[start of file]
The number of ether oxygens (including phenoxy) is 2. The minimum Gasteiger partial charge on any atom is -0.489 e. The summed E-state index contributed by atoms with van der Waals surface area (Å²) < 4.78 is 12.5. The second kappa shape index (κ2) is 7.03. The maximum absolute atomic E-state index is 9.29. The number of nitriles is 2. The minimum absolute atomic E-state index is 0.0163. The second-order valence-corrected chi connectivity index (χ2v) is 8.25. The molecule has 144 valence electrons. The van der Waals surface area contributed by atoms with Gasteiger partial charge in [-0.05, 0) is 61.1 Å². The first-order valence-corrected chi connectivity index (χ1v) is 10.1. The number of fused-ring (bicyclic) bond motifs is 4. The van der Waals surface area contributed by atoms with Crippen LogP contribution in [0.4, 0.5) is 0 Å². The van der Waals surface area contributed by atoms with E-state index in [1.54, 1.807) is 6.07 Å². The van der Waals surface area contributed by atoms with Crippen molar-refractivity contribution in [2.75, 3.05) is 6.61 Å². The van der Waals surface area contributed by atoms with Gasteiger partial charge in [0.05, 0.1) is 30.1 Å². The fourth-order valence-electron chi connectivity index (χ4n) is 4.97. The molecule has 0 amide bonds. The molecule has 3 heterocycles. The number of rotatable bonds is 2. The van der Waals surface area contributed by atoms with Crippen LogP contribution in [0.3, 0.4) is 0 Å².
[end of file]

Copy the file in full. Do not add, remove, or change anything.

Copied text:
The number of ether oxygens (including phenoxy) is 2. The minimum Gasteiger partial charge on any atom is -0.489 e. The summed E-state index contributed by atoms with van der Waals surface area (Å²) < 4.78 is 12.5. The second kappa shape index (κ2) is 7.03. The maximum absolute atomic E-state index is 9.29. The number of nitriles is 2. The minimum absolute atomic E-state index is 0.0163. The second-order valence-corrected chi connectivity index (χ2v) is 8.25. The molecule has 144 valence electrons. The van der Waals surface area contributed by atoms with Gasteiger partial charge in [-0.05, 0) is 61.1 Å². The first-order valence-corrected chi connectivity index (χ1v) is 10.1. The number of fused-ring (bicyclic) bond motifs is 4. The van der Waals surface area contributed by atoms with Crippen LogP contribution in [0.4, 0.5) is 0 Å². The van der Waals surface area contributed by atoms with E-state index in [1.54, 1.807) is 6.07 Å². The van der Waals surface area contributed by atoms with Crippen molar-refractivity contribution in [2.75, 3.05) is 6.61 Å². The van der Waals surface area contributed by atoms with Gasteiger partial charge in [0.05, 0.1) is 30.1 Å². The fourth-order valence-electron chi connectivity index (χ4n) is 4.97. The molecule has 0 amide bonds. The molecule has 3 heterocycles. The number of rotatable bonds is 2. The van der Waals surface area contributed by atoms with Crippen LogP contribution in [0.3, 0.4) is 0 Å².